Golden Software Blog

Helping you learn more about the latest product information, tips, tricks, techniques, and customer stories so you can visualize data and communicate results with ease.

Golden Software's Mapping Software Lineup Put To The Test

Users often combine Golden Software's mapping and griding software products to produce their final project. In the summer of 2007, a study was conducted by Dr. Richard Crawford of the Prince William Sound Science Center (PWSSC) in conjunction with the Valdez Fisheries Development Association to develop a tool to enhance the evaluation of fish abundance with their commercial-grade echo sounders. The goal was to maximize the harvesting of brood stock at the Solomon Gulch Hatchery. For their analysis, PWSSC used a combination of Surfer, Voxler, and Grapher to complete the study of Enhancing in-house assessment of pink salmon returns at Solomon Gulch Hatchery in Alaska. See the full report for additional information.


Prince William Science Center, located in Cordova, Alaska.

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Numerically Verifying Grid Results Through Surfer's Graphing Software

You’ve used Surfer mapping software to grid your data and created a great looking map. You put it in the final report for your presentation. And you think, that was easy and I’m all done now. And then someone asks you, how do you know that map is accurate? You start to wonder. How do I know if it is correct? Is there any way to verify the gridding? If the grid file matches the original data, then I could confidently say the map is correct. But, how do I know if the grid file matches the data?

In the previous blog, we discussed visually inspecting a grid to see if the grid created is a good representation of the original data. To do this, we compared a contour map from the grid to a classed post map from the data.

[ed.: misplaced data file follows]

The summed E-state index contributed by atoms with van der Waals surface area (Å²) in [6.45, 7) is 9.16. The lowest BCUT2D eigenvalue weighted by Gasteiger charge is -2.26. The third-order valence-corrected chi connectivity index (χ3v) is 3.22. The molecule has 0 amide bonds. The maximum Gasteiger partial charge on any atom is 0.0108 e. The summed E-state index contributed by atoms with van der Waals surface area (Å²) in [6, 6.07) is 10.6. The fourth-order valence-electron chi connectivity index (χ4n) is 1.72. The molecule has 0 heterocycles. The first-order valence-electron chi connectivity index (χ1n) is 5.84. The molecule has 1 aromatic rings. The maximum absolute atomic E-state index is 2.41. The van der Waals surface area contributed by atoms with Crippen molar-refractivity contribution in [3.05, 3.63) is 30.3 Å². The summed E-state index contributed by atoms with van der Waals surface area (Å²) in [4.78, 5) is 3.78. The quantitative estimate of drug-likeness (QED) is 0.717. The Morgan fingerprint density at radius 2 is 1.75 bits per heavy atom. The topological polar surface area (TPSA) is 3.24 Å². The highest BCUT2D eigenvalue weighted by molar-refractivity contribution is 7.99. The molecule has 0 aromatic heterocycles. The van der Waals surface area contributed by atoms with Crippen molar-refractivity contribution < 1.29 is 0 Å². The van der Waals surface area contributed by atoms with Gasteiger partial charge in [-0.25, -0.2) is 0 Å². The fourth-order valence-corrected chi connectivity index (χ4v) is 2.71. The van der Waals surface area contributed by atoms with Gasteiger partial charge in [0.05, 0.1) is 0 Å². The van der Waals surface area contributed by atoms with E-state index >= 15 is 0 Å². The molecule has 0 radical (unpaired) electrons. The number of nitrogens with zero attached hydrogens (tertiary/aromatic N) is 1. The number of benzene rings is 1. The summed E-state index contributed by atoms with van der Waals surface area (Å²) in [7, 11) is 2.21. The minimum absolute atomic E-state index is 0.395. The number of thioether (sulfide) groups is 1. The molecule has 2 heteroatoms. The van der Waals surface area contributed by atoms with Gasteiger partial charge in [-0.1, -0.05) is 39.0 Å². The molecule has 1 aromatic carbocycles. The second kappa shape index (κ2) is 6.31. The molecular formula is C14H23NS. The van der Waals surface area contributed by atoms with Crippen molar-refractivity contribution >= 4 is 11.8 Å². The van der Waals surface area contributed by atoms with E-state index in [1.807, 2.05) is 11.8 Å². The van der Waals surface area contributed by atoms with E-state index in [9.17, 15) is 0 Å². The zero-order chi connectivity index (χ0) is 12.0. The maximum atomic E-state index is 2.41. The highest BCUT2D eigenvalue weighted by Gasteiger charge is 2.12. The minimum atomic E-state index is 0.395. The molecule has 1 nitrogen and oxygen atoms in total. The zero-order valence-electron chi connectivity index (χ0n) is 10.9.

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Visually Verify Grid Results Through Surfer Gridding Software

You’ve used Surfer to grid your data and created a great looking map. You put it in the final report for your presentation. And you think, that was easy and I’m all done now.


The final map is prepared and ready for the report.

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Geophysics for Geothermal Exploration Using Golden Software's Lineup of Mapping Software

The Dewhurst Group is a global geophysical exploration company that specializes exclusively on site selection for geothermal exploration and geothermal power development. The Dewhurst Group consists of a team of geologists, engineers, and geophysicists that integrate geophysics, geologic mapping, and geochemistry to pinpoint geothermal sources for electric power generation. The group relies heavily on both broadband magnetotelluric (BMT) and low frequency magnetotelluric (LMT) instrumentation.  MT instruments are designed and built in collaboration with the Russian Academy of Sciences and Vega Geophysics. Typically, the instruments are capable of acquiring resistivity values from a few meters in depth to many kilometers. With the LMT equipment it is often possible to gather data at depths as far down as the Mohorovicic discontinuity, the boundary between the Earth’s crust and mantle. Information at such depths can be helpful in understanding the tectonics that might drive a shallower geothermal source and related “plumbing” system.

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An Inside Look at Golden Software's Webinar History

In May of 2012, I had been working for Golden Software for 5 months and was starting to get the hang of my duties, when I was offered a new challenge; I was asked to spearhead efforts to get a monthly webinar started. As such a customer-centric company, this new endeavor made sense in many ways. Not only did it offer an additional way to get customers the support they needed, but it provided a new, interactive means of getting information to our customers and getting immediate feedback. I had never even attended a webinar, but I was ready to take on the challenge.

After a good deal of research, we were off and running. The more webinars we hosted, the more we learned about what topics our users responded to, when they wanted to view the webinars, and various other factors that went into the process, and the more I personally learned the ins-and-outs of the webinar process. As host, I schedule the webinars, send out webinar emails, start and end the webinar as well as field questions during the webinar, edit and post the webinar recording, and interact with users the whole way through. It's a rewarding experience.

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